Life lessons working with Bobolinks

Today’s post comes from Victoria Reimer, Bronte Creek Provincial Park’s Green Jobs summer student and friend to birds everywhere.

If you asked me what a Green Jobs student was before I started, I wouldn’t have known myself.

Now, after being in the role, I can tell you it’s a wonderful opportunity to become intimately connected to your park. Every day, my job challenges me, but it also gives me so many opportunities to learn.

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Worst of the worst: a naturalist’s list of the most harmful types of litter

Today Yvette Bree, a Discovery Leader at Sandbanks Provincial Park for over 30 years, shares some thoughts about this season. 

2020 will go down as — to put it mildly — a difficult year for many people.

Although affected by the world around me, I choose to acknowledge that I am pretty lucky: I live in a great country, a great province, and have enjoyed a career in a stunningly beautiful park.

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5 ways to help our staff this year

The past few months have been full of twists and turns.

Our staff are working hard to ensure our visitors are having a safe and enjoyable time at Ontario Parks.

Here are a few ways you can do your part to maintain a smooth experience at our parks for all:

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7 things to remember when arriving at the park gatehouse for day use

In today’s post comes from Discovery Leader Matt Cunliffe at MacGregor Point Provincial Park

When the big day comes, if you’re like me, all you want to do is get to your site: tent set, chairs out, feet up.

I’ve worked for Ontario Parks since 2006, and last year had the opportunity to run a gate house.

This gave me an increased respect for the amazing work our gate staff perform and valuable perspective on just how busy the park can be during check-in time for a long weekend…or any weekend for that matter.

And after a season of answering questions and helping campers, here are a few considerations for this year:

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Planes, paddles and portages: a journey of garbage

This is a story about garbage.

It wasn’t a quick journey. It took a plane ride, some paddling in a canoe, portaging, more paddling, another plane ride, and a drive on the highway.

This garbage was left in Algonquin Provincial Park’s remote backcountry, something that, unfortunately, happens far too often.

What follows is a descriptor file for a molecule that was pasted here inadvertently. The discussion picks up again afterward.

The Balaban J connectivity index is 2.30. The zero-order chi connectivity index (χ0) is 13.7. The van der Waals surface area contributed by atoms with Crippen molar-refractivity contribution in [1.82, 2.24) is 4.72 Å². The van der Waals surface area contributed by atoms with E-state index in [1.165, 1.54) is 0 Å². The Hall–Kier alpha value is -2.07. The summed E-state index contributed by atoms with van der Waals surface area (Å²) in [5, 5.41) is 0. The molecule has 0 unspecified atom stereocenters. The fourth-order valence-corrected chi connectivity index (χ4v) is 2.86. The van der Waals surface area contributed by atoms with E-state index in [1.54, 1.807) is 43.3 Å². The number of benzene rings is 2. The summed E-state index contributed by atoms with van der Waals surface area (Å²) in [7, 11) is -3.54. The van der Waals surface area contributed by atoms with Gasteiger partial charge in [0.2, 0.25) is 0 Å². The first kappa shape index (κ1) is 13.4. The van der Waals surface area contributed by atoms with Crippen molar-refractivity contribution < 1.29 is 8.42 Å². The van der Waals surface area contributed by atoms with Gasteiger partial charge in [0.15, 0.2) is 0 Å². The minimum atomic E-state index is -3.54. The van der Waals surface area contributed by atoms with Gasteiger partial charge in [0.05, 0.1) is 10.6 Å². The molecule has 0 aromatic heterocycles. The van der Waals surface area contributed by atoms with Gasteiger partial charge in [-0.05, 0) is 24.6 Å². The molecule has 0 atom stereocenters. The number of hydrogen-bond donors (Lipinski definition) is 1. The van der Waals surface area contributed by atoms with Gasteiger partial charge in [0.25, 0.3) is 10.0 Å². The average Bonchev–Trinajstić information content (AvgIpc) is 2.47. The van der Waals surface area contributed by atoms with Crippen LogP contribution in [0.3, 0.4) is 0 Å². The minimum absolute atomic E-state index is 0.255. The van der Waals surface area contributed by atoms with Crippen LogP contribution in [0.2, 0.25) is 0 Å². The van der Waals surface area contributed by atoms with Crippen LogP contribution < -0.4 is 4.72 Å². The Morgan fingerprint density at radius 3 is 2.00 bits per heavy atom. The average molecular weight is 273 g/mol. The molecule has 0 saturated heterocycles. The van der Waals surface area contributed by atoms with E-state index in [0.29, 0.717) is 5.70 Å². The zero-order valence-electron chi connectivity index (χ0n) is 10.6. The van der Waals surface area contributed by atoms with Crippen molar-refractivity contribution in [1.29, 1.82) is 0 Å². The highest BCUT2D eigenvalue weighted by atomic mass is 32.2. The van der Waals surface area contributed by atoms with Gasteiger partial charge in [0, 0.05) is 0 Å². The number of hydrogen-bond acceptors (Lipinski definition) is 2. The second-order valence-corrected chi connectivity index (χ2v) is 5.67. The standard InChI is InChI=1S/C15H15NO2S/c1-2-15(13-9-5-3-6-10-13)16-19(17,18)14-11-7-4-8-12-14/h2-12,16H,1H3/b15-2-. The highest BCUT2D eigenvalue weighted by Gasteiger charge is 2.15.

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What it’s like to be a washroom cleaner at Ontario Parks

In today’s post, our Algonquin Zone Marketing Specialist Andrea Coulter shares how a summer of cleaning washrooms turned her into a public washroom etiquette crusader.

After more than 15 years with Ontario Parks, I still remember my first position most vividly (you never forget cleaning poop off the beach…). I was eighteen years old, and spent the summer working maintenance with Ontario Parks.

After that season of wiping footprints off toilet seats, cleaning clumps of hair from washroom sinks, and scraping waste off the floor, there are some things I started doing (and some things I would never do again):

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The annual birding battle for the golden binoculars

In today’s post, Learning & Education Specialist Rachelle Law recounts Team Ontario’s push to find as many birds as possible. 

Every year, a team of expert birders from Ontario Parks prepare — binoculars in hand — to compete in a heated competition.

The goal: spot and record as many bird species as they can over one weekend, and win the coveted “golden” binoculars.

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A trip down the Pakeshkag River at Grundy Lake Provincial Park

Today’s post comes from Sonje Bols, a former naturalist at Grundy Lake Provincial Park.

Part of a park naturalist’s job is to familiarize themselves with the natural and cultural wonders of their park through exploration.

Whether it’s tramping through bogs to catch and identify dragonflies, flipping rocks to look for snakes, or canoeing along ancient Indigenous canoe routes, naturalists set out to observe and explore every inch of their parks so they can bring that knowledge and experience to park visitors and managers.

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